Moving the HME Industry Forward


I Am the HME Industry – Kurt Filiault

December 8, 2014

ENFIELD, NH – You can’t accuse officials at Enfield, New Hampshire-based Keene Medical Products of not pulling their weight. As dues-paying members of AAHomecare (back when it had a different name) since 1980, the Granite State company has never wavered in its support of industry efforts in Washington, DC.

As the son of Keene Medical’s founder, 54-year-old Kurt Filiault (pictured), now president and CEO of the twelve-location fixture, has been at the helm since 1995 when he and his brother bought the business from their dad. Ending AAHomecare membership after the purchase was never considered. “AAHomecare is the best voice for the industry,” says Filiault. “We also belong to our state association.”

Filiault oversees six locations in New Hampshire and six in Vermont where the company’s 154 employees sell a variety of DME, with CPAP emerging as a prime category in recent years. “Sleep therapy is still growing tremendously,” he says. “And we’re constantly trying to provide services that better match the shrinking reimbursement.”

So far, Filiault counts himself “pretty lucky” when it comes to competitive bidding, primarily because Vermont and New Hampshire are rural states and have largely avoided the reviled program—all but Portsmouth, NH, that is. “Corporate wide, competitive bidding has not had a substantial impact, but for that Portsmouth branch it has had a substantial impact,” he says. “There we won two bidding product groups—hospital beds and oxygen therapy.”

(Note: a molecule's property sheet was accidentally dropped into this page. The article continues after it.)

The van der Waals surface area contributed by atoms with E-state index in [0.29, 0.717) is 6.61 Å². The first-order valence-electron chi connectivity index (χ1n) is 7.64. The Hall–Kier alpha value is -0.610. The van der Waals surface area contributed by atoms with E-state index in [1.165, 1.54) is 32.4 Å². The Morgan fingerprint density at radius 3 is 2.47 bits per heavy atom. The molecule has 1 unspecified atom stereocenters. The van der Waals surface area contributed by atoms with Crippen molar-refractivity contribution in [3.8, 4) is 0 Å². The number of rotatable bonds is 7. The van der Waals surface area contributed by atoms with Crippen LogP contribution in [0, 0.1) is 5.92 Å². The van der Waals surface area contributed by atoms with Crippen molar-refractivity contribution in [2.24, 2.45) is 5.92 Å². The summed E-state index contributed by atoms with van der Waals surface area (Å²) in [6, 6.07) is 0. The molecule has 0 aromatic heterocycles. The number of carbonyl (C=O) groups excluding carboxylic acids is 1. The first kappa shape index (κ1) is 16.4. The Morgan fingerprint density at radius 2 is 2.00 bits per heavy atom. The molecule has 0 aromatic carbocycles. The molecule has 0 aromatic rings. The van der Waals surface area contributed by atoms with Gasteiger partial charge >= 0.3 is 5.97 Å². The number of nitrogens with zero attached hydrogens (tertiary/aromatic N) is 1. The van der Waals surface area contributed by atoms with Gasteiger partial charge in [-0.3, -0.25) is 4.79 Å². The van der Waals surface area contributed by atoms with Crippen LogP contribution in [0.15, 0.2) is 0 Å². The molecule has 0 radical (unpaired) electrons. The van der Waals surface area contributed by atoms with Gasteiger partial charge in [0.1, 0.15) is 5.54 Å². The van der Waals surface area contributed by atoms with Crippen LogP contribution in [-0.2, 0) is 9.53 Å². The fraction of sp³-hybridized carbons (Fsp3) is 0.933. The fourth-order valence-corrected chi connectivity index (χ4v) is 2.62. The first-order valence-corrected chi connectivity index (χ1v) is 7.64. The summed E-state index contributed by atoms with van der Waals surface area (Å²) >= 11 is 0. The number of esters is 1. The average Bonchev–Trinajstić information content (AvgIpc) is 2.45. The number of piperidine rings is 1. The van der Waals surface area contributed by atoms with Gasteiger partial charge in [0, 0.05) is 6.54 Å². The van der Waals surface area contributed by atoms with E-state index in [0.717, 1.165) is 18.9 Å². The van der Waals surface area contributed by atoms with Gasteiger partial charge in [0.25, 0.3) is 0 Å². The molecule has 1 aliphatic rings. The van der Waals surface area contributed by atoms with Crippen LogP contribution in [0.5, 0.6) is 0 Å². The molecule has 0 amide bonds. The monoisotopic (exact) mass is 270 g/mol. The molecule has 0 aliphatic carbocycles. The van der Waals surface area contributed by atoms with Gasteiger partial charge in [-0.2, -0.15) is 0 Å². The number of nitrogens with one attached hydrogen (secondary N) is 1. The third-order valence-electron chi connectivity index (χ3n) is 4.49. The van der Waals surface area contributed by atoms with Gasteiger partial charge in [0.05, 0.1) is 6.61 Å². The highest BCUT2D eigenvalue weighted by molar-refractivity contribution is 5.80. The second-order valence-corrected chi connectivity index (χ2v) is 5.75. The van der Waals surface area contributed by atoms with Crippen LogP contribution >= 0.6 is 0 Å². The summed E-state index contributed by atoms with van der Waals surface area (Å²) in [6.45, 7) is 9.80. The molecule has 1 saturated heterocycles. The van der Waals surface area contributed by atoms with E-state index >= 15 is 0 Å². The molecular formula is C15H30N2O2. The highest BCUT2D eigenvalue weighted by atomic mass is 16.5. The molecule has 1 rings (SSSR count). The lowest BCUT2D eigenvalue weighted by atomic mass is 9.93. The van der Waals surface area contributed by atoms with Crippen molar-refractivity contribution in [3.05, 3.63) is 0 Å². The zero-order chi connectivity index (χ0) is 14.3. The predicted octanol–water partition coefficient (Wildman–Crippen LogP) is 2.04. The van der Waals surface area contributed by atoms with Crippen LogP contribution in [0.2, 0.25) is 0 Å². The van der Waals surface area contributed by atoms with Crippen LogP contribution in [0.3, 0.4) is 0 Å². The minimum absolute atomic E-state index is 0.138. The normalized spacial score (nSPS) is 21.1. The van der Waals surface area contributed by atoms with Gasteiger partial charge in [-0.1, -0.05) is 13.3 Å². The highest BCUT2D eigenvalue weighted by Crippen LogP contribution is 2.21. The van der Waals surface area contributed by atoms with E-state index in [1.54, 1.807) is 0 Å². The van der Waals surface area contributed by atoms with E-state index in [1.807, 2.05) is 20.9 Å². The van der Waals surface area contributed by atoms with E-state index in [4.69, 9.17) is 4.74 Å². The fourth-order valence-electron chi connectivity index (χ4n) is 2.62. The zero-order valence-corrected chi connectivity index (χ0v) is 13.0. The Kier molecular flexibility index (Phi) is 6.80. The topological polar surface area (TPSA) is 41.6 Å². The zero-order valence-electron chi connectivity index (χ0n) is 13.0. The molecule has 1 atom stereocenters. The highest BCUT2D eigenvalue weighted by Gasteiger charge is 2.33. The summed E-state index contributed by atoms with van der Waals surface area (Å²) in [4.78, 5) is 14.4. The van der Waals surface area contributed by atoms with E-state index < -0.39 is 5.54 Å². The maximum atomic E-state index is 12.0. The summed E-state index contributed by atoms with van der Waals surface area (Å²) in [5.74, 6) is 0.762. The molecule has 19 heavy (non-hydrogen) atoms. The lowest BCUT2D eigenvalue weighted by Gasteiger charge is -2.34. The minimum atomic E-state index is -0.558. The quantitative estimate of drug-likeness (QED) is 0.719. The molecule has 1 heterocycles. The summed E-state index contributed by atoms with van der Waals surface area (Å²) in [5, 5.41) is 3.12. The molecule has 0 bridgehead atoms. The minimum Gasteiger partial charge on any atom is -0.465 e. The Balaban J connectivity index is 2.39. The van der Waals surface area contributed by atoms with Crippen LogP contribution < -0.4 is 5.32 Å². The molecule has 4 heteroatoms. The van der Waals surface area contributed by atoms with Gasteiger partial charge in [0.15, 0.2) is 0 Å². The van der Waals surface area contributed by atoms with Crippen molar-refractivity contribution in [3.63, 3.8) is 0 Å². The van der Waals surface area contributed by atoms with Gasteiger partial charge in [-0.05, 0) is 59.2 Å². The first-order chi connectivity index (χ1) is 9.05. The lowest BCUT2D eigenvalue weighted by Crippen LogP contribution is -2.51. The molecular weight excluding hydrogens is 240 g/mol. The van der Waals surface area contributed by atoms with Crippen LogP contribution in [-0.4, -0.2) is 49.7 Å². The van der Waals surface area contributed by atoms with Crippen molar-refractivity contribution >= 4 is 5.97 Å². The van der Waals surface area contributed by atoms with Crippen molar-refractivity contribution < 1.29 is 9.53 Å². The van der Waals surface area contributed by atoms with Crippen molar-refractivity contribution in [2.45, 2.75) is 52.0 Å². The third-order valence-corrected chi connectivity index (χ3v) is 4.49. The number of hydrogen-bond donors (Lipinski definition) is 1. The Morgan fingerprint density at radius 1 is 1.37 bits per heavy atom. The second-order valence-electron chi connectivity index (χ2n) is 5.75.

As for the prospect of expanding comp bidding nationwide, Filiault’s unvarnished reaction may not exactly be printable. For purposes of Medtrade Monday, he calls the idea “very concerning,” but reveals he has been preparing for the worst for a long time. “We have been been trying to align our ducks in a row for about five years now,” he laments. “For example, we’re about 99% delivery-free model on oxygen therapy. We use all kinds of trans-fill devices and portable oxygen concentrators.”

With a total of 36 years at the company, it’s safe to say that Filiault lives and breathes HME, and that includes periodic trips to Medtrade for his purchasing people and different levels of management. Of the Medtrade experience, he says: “I recognize the show as being a huge educational opportunity. I wish there were a way I could send my entire branch management team of 12 people…because with all the Medtrades I’ve been to, I always come back with some great stuff—and you’re always very happy you went.”